With nearly 100,000 patients awaiting a kidney transplant and fewer than one-fifth likely to undergo the procedure each year, a promising hybrid device that works from the inside to provide renal functions beyond dialysis 24 hours a day, seven days a week, has the potential to change a lot of lives, not to mention substantially lower Medicare costs.
Shuvo Roy, PhD, associate professor in the Department of Bioengineering and Therapeutic Sciences at the University of California–San Francisco School of Pharmacy and technical director of The Kidney Project (http://pharmacy.ucsf.edu/kidney-project/; Facebook.com/ArtificialKidney) updates Renal & Urology News on his group’s work.
How did you begin to develop the artificial kidney?
Dr. Roy: In the early 2000’s, we proved that the science worked. We took off-the-shelf, bulky, large, technology that we hooked up in a circuit to mimic how our kidneys work, and my colleague at the University of Michigan, Dr. David Humes, applied this to about 60 intensive care unit (ICU) patients who were suffering from acute renal failure. About half of them survived beyond six months—longer than they would have lasted on dialysis.
That clinical trial gave us a lot of confidence that this concept of a filter plus a bioreactor actually does provide a therapeutic benefit. But then the question became, “How do we take this concept from the large-scale technologies of the ICU and apply it to people who go to the dialysis center three times a week?”
And what was the answer?
Dr. Roy: The medical director on our team, William Fissell, MD, who is a nephrologist [with an engineering degree from Massachusetts Institute of Technology—Eds.], said we’d have to shrink the technology into something smaller that could be implanted; that could allow patients the freedom of mobility and the ability to eat and drink normally; and that could operate continuously, 24/7, to provide the benefit of toxin removal as well as the biological functions of the kidney that dialysis does not provide, such as help regulate blood pressure, help produce vitamins, and help with the acid levels of the blood.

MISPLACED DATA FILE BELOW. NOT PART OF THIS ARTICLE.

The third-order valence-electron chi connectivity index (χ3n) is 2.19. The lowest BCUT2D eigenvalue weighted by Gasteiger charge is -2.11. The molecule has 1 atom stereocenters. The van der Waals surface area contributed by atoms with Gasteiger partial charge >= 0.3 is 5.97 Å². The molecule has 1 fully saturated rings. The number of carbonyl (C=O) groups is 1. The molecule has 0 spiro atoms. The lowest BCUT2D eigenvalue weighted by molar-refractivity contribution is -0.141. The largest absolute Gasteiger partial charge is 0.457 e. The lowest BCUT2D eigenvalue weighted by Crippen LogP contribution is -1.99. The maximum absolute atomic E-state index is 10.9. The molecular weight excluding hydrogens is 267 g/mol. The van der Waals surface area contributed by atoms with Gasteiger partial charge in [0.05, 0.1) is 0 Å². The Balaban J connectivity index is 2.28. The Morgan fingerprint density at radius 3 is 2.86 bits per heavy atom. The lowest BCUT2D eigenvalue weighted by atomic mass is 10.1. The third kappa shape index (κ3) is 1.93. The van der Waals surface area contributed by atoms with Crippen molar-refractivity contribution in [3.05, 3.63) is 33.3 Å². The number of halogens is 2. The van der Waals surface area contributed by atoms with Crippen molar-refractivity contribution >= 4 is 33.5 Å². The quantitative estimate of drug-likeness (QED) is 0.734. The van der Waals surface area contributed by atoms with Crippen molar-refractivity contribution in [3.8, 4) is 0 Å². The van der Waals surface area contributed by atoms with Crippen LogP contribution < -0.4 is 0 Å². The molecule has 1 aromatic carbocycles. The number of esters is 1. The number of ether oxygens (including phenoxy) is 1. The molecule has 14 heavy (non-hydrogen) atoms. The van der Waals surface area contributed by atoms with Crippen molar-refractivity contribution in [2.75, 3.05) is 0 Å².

How does the function of the artificial kidney differ from dialysis?
Dr. Roy: The five-year survival rate for dialysis hovers around 35%, but for kidney transplantation, it is well beyond 80%. The reason for that is dialysis simply does not provide the biological functions of a healthy kidney.
Our device mimics the native kidney, with a filter serving as the glomerulus. The filter is followed by a tubule—the bioreactor—which is lined with cells, to provide the full functions of a kidney. In typical dialysis you just do the filtration part; you don’t mimic the cell part at all.
Our device will be connected to the blood vessels, as a kidney transplant would be. One very exciting aspect is the membrane technology we have developed for the hemofilter: It’s so efficient that it will allow for filtration without the need for an electrical power supply, connections to the outside, or a battery. So just based on the blood pressure, we will be able to get therapy that’s sufficient to keep the patient alive 24/7.
What is the status of the artificial kidney now?
Dr. Roy: Over the last 10 years, we have been on a journey to miniaturize the components of our device to the size of a small to-go coffee cup using silicon nanotechnology. We enclosed the cells of the bioreactor in a container with tiny windows that allow for interaction between the body and cells but prevent the body’s immune system from getting to these cells.
We showed this to work on the bench, in small animals, in sheep, and in pigs with much success; it is all working in principle. The next step, which is what we are starting now, is to integrate the filter and the bioreactor into a single compact unit and do the animal testing that will let us validate this for subsequent human study.
I think we will be ready to test in humans by 2017, if not before. We are collaborating closely with the FDA as part of the agency’s Innovation Pathways 2.0 program to design this research.